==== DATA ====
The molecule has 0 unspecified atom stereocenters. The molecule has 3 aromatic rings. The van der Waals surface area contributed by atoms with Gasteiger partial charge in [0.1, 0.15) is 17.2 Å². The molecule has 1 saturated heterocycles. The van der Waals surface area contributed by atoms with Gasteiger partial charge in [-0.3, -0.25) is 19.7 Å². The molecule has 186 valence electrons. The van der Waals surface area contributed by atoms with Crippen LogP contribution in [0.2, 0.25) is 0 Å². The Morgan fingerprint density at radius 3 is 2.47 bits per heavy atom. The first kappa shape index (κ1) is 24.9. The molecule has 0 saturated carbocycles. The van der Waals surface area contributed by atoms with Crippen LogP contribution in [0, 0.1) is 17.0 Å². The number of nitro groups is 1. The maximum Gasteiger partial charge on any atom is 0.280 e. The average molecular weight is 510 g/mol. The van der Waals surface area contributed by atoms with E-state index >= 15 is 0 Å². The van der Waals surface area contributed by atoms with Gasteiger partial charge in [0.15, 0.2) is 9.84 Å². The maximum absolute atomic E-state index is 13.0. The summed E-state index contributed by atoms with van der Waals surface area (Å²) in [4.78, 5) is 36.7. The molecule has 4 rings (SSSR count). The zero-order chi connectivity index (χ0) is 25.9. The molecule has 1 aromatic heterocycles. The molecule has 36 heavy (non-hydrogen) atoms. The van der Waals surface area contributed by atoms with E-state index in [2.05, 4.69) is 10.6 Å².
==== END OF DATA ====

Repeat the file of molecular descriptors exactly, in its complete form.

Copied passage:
The molecule has 0 unspecified atom stereocenters. The molecule has 3 aromatic rings. The van der Waals surface area contributed by atoms with Gasteiger partial charge in [0.1, 0.15) is 17.2 Å². The molecule has 1 saturated heterocycles. The van der Waals surface area contributed by atoms with Gasteiger partial charge in [-0.3, -0.25) is 19.7 Å². The molecule has 186 valence electrons. The van der Waals surface area contributed by atoms with Crippen LogP contribution in [0.2, 0.25) is 0 Å². The Morgan fingerprint density at radius 3 is 2.47 bits per heavy atom. The first kappa shape index (κ1) is 24.9. The molecule has 0 saturated carbocycles. The van der Waals surface area contributed by atoms with Crippen LogP contribution in [0, 0.1) is 17.0 Å². The number of nitro groups is 1. The maximum Gasteiger partial charge on any atom is 0.280 e. The average molecular weight is 510 g/mol. The van der Waals surface area contributed by atoms with E-state index >= 15 is 0 Å². The van der Waals surface area contributed by atoms with Gasteiger partial charge in [0.15, 0.2) is 9.84 Å². The maximum absolute atomic E-state index is 13.0. The summed E-state index contributed by atoms with van der Waals surface area (Å²) in [4.78, 5) is 36.7. The molecule has 4 rings (SSSR count). The zero-order chi connectivity index (χ0) is 25.9. The molecule has 1 aromatic heterocycles. The molecule has 36 heavy (non-hydrogen) atoms. The van der Waals surface area contributed by atoms with E-state index in [2.05, 4.69) is 10.6 Å².